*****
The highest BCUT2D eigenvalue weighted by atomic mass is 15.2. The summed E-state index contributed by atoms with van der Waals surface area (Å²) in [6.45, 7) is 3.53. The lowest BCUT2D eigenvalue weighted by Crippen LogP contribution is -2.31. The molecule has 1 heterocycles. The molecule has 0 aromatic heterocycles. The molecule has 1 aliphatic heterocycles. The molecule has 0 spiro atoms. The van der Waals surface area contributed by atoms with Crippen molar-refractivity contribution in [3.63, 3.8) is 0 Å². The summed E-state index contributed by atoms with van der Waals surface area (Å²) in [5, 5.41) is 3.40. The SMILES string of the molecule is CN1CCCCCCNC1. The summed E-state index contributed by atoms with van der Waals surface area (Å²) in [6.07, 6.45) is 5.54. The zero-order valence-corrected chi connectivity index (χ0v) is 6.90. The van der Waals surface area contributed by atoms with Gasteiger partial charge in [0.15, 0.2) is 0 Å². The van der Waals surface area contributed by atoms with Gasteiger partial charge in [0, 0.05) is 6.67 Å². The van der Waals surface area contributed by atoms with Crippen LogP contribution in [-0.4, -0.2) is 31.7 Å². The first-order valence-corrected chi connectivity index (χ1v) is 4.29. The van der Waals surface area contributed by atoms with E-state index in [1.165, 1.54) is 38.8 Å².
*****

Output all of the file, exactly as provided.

The highest BCUT2D eigenvalue weighted by atomic mass is 15.2. The summed E-state index contributed by atoms with van der Waals surface area (Å²) in [6.45, 7) is 3.53. The lowest BCUT2D eigenvalue weighted by Crippen LogP contribution is -2.31. The molecule has 1 heterocycles. The molecule has 0 aromatic heterocycles. The molecule has 1 aliphatic heterocycles. The molecule has 0 spiro atoms. The van der Waals surface area contributed by atoms with Crippen molar-refractivity contribution in [3.63, 3.8) is 0 Å². The summed E-state index contributed by atoms with van der Waals surface area (Å²) in [5, 5.41) is 3.40. The SMILES string of the molecule is CN1CCCCCCNC1. The summed E-state index contributed by atoms with van der Waals surface area (Å²) in [6.07, 6.45) is 5.54. The zero-order valence-corrected chi connectivity index (χ0v) is 6.90. The van der Waals surface area contributed by atoms with Gasteiger partial charge in [0.15, 0.2) is 0 Å². The van der Waals surface area contributed by atoms with Gasteiger partial charge in [0, 0.05) is 6.67 Å². The van der Waals surface area contributed by atoms with Crippen LogP contribution in [-0.4, -0.2) is 31.7 Å². The first-order valence-corrected chi connectivity index (χ1v) is 4.29. The van der Waals surface area contributed by atoms with E-state index in [1.165, 1.54) is 38.8 Å².